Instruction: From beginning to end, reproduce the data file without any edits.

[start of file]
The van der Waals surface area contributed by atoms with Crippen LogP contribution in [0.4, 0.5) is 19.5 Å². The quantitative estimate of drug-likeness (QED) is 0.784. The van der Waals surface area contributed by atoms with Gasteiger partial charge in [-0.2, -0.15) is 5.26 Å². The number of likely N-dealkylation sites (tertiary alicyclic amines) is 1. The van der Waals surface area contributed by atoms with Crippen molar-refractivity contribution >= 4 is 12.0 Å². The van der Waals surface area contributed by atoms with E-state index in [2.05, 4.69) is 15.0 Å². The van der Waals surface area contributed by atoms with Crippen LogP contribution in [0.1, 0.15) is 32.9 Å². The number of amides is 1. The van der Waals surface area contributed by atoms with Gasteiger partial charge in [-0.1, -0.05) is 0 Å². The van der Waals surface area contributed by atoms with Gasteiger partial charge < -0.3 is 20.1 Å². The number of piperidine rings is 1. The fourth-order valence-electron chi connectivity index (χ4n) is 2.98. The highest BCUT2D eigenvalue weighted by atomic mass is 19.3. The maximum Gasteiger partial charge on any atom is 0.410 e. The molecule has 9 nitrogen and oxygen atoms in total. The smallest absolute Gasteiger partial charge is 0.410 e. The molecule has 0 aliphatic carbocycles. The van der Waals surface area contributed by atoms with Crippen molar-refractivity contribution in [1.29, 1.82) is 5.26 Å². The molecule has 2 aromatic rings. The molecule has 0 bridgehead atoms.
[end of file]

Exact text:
The van der Waals surface area contributed by atoms with Crippen LogP contribution in [0.4, 0.5) is 19.5 Å². The quantitative estimate of drug-likeness (QED) is 0.784. The van der Waals surface area contributed by atoms with Gasteiger partial charge in [-0.2, -0.15) is 5.26 Å². The number of likely N-dealkylation sites (tertiary alicyclic amines) is 1. The van der Waals surface area contributed by atoms with Crippen molar-refractivity contribution >= 4 is 12.0 Å². The van der Waals surface area contributed by atoms with E-state index in [2.05, 4.69) is 15.0 Å². The van der Waals surface area contributed by atoms with Crippen LogP contribution in [0.1, 0.15) is 32.9 Å². The number of amides is 1. The van der Waals surface area contributed by atoms with Gasteiger partial charge in [-0.1, -0.05) is 0 Å². The van der Waals surface area contributed by atoms with Gasteiger partial charge < -0.3 is 20.1 Å². The number of piperidine rings is 1. The fourth-order valence-electron chi connectivity index (χ4n) is 2.98. The highest BCUT2D eigenvalue weighted by atomic mass is 19.3. The maximum Gasteiger partial charge on any atom is 0.410 e. The molecule has 9 nitrogen and oxygen atoms in total. The smallest absolute Gasteiger partial charge is 0.410 e. The molecule has 0 aliphatic carbocycles. The van der Waals surface area contributed by atoms with Crippen molar-refractivity contribution in [1.29, 1.82) is 5.26 Å². The molecule has 2 aromatic rings. The molecule has 0 bridgehead atoms.